Canadian Medicinal Crops
By Ernest Small and Paul M. Catling
The major part of this work is a series of detailed accounts of important native Canadian medicinal plants.
This work can be used as a guide to many resources that are helpful to a farmer and marketer who are interested in growing medicinal crops in Canada. The explosive interest in herbal products that provide medicinal or health benefits has made information on this topic vitally important to the public and crucial to farmers, merchants, economists, teachers, the pharmaceutical industry, and the medical arts professions.
- Achillea millefolium (yarrow)
- Acorus calamus (sweet flag)
- Arctostaphylos uva-ursi (bearberry)
- Arnica (arnica species)
- Caulophyllum (blue cohosh species)
- Chamerion angustifolium (fireweed)
- Cimicifuga racemosa (black cohosh)
- Echinacea pallida (purple coneflower)
- Hamamelis virginiana (witch hazel)
- Hierochloë odorata (sweet grass)
- Humulus lupulus (hop)
- Hydrastis canadensis (goldenseal)
- Laminariales (kelp species)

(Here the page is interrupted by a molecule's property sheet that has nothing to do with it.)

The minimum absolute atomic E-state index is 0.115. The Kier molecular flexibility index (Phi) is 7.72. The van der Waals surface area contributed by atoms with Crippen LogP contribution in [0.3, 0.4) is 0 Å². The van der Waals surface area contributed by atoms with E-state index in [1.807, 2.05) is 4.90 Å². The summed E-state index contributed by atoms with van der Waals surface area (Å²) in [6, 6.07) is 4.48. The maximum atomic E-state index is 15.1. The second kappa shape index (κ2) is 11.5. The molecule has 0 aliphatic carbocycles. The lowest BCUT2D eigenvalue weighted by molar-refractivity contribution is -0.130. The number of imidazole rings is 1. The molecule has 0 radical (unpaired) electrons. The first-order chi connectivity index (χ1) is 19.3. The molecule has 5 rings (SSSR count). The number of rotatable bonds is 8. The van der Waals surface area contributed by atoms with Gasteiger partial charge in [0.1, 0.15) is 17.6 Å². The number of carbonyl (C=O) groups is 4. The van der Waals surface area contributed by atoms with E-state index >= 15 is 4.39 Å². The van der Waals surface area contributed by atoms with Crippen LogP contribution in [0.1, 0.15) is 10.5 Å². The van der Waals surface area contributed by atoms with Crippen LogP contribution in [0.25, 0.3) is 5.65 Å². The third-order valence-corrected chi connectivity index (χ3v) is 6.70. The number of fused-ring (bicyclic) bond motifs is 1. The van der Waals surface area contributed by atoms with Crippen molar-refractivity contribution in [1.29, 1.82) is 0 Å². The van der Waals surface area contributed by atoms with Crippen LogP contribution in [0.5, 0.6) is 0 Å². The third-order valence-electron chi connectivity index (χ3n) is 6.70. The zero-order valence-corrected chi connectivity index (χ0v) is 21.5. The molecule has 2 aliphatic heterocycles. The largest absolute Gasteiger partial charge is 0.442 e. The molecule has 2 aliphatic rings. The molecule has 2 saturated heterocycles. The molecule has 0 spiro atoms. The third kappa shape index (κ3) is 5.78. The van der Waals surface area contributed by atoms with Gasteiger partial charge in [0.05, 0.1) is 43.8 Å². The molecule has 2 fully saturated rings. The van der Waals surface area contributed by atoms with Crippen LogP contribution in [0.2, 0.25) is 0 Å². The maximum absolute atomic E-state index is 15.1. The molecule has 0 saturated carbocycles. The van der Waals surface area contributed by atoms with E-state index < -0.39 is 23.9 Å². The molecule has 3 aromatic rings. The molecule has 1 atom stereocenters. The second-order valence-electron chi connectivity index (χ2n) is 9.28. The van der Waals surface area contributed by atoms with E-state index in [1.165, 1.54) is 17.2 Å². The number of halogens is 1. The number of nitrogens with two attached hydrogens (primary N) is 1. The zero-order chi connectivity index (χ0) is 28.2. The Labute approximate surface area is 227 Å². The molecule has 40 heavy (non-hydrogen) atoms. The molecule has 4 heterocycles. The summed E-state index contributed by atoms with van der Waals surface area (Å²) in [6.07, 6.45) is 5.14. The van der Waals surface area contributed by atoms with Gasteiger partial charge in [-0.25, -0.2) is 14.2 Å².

- Oenothera biennis (evening primrose)
- Oplopanax horridus (devil's club)
- Panax quinquefolius (ginseng)
- Podophyllum peltatum (May-apple)
- Polygala senega (seneca snakeroot)
- Rhamnus purshianus (cascara)
- Rhodiola rosea (roseroot)
- Sanguinaria canadensis (bloodroot)
- Taraxacum (dandelion species)
- Taxus brevifolia (pacific yew)
- Vaccinium macrocarpon (cranberry)
- Vaccinium myrtillus (bilberry)
The content of this section is largely based on Canadian Medicinal Crops by Ernest Small and Paul M. Catling, and is published by NRC Research Press. Print copies of the first edition of this book can be purchased at the NRC Research Press bookstore.
Cautionary Note and Disclaimer
Medical self diagnosis and self medication, as noted frequently in this work, are potentially hazardous and are not recommended. Folkloric information is often flawed, and is given here for historical perspective only. The authors are professional botanists, and can not provide medical advice. References to the medicinal uses of plants are not intended to replace the medical advice of trained health-care professionals. This work presents extensive information gathered from the literature, and some error and omission is inevitably incorporated into compilations of this type. Original sources of information should be checked in critical studies. Liability arising directly or indirectly from the use of any of the information provided here is specifically disclaimed.